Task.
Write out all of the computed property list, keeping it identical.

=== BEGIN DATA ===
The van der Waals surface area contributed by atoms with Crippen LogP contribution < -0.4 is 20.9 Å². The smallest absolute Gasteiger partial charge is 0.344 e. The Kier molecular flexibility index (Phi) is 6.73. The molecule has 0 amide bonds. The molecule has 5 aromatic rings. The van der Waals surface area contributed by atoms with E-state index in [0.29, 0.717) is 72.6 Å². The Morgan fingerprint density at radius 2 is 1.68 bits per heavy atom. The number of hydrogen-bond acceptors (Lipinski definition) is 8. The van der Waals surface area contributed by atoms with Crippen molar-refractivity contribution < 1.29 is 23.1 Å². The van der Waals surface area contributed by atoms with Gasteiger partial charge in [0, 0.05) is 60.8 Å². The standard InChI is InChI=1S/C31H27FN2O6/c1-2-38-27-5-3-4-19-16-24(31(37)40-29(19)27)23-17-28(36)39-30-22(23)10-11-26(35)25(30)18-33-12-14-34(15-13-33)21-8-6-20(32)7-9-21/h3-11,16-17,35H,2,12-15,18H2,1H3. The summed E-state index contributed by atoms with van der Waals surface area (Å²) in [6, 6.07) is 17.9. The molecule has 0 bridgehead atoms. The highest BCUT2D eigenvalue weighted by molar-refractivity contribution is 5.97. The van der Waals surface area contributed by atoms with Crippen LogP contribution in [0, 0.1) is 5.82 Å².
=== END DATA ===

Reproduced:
The van der Waals surface area contributed by atoms with Crippen LogP contribution < -0.4 is 20.9 Å². The smallest absolute Gasteiger partial charge is 0.344 e. The Kier molecular flexibility index (Phi) is 6.73. The molecule has 0 amide bonds. The molecule has 5 aromatic rings. The van der Waals surface area contributed by atoms with E-state index in [0.29, 0.717) is 72.6 Å². The Morgan fingerprint density at radius 2 is 1.68 bits per heavy atom. The number of hydrogen-bond acceptors (Lipinski definition) is 8. The van der Waals surface area contributed by atoms with Crippen molar-refractivity contribution < 1.29 is 23.1 Å². The van der Waals surface area contributed by atoms with Gasteiger partial charge in [0, 0.05) is 60.8 Å². The standard InChI is InChI=1S/C31H27FN2O6/c1-2-38-27-5-3-4-19-16-24(31(37)40-29(19)27)23-17-28(36)39-30-22(23)10-11-26(35)25(30)18-33-12-14-34(15-13-33)21-8-6-20(32)7-9-21/h3-11,16-17,35H,2,12-15,18H2,1H3. The summed E-state index contributed by atoms with van der Waals surface area (Å²) in [6, 6.07) is 17.9. The molecule has 0 bridgehead atoms. The highest BCUT2D eigenvalue weighted by molar-refractivity contribution is 5.97. The van der Waals surface area contributed by atoms with Crippen LogP contribution in [0, 0.1) is 5.82 Å².